Chewing can help you lose weight? Seriously?
it can, but only if you do it right, says Brian Udermann, a professor
at the University of Wisconsin-LaCrosse who studies health myths.
study published in the Journal of the American Dietetic Association in
2008 found that participants who ate a meal in eight minutes consumed 11
percent more calories than those who ate the same meal in 21 minutes —
645 for the fast eaters versus 579 for the slow eaters. The researchers
also found that the slower eaters drank more water during the meal and
rated the food more satisfying and pleasant.
said the 20-minute lag time between eating and the body's signal that
it's full may be one of the reasons for the calorie difference.
Here are some tips, tested by Udermann and his family, for stretching out meals:
eating on the run or in the car. Americans eat one in five meals in
their car. Set aside time to eat at the table without the television on.
Go for foods with more flavor, and concentrate on what your eating.
counting how many times you chew your food. Try for 15 or 20 chews and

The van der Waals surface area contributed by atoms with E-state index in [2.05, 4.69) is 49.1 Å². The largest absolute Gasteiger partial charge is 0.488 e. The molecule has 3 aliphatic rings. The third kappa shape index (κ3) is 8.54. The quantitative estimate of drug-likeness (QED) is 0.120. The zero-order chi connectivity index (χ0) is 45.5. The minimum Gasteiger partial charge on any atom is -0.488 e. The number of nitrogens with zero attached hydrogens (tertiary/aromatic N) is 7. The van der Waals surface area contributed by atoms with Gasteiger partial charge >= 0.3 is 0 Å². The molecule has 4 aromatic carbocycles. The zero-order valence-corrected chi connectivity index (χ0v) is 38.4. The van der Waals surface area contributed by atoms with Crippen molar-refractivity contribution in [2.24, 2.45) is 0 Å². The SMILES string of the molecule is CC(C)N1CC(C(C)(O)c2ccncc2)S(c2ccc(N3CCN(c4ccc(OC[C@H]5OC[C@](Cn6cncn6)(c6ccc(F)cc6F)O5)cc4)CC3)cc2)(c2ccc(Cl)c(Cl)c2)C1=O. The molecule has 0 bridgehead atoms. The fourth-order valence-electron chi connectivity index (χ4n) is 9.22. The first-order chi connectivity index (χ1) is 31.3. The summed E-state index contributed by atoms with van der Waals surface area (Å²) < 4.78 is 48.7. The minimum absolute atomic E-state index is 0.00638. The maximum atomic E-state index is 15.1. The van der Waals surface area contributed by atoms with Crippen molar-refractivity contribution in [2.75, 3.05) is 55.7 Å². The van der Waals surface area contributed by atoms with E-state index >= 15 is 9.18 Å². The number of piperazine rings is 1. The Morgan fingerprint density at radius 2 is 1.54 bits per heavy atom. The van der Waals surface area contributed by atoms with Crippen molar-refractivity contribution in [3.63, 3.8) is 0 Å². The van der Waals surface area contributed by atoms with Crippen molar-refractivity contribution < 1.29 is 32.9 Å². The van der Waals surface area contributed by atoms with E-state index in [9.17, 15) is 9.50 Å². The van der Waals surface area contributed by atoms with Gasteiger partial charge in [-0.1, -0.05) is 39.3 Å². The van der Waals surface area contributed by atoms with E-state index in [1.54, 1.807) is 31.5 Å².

purposely try slowing down the speed at which you chew.
two or three bites of food, put your fork down and take a drink of
whatever beverage you prefer. This can help you slow down a bit when you
eat and will also likely help you feel full a bit quicker.
smaller utensils and smaller plates. Some people eat until their bowl
or plate is empty. If it is smaller to start with, you will likely
consume less food, unless you go back for seconds or thirds.
while you eat. Chat with your kids. Ask how school went, how their
sporting events are going or music lessons. Tell them about your day and
discuss upcoming family activities.
Journal of the American Dietetic Association, July 2008;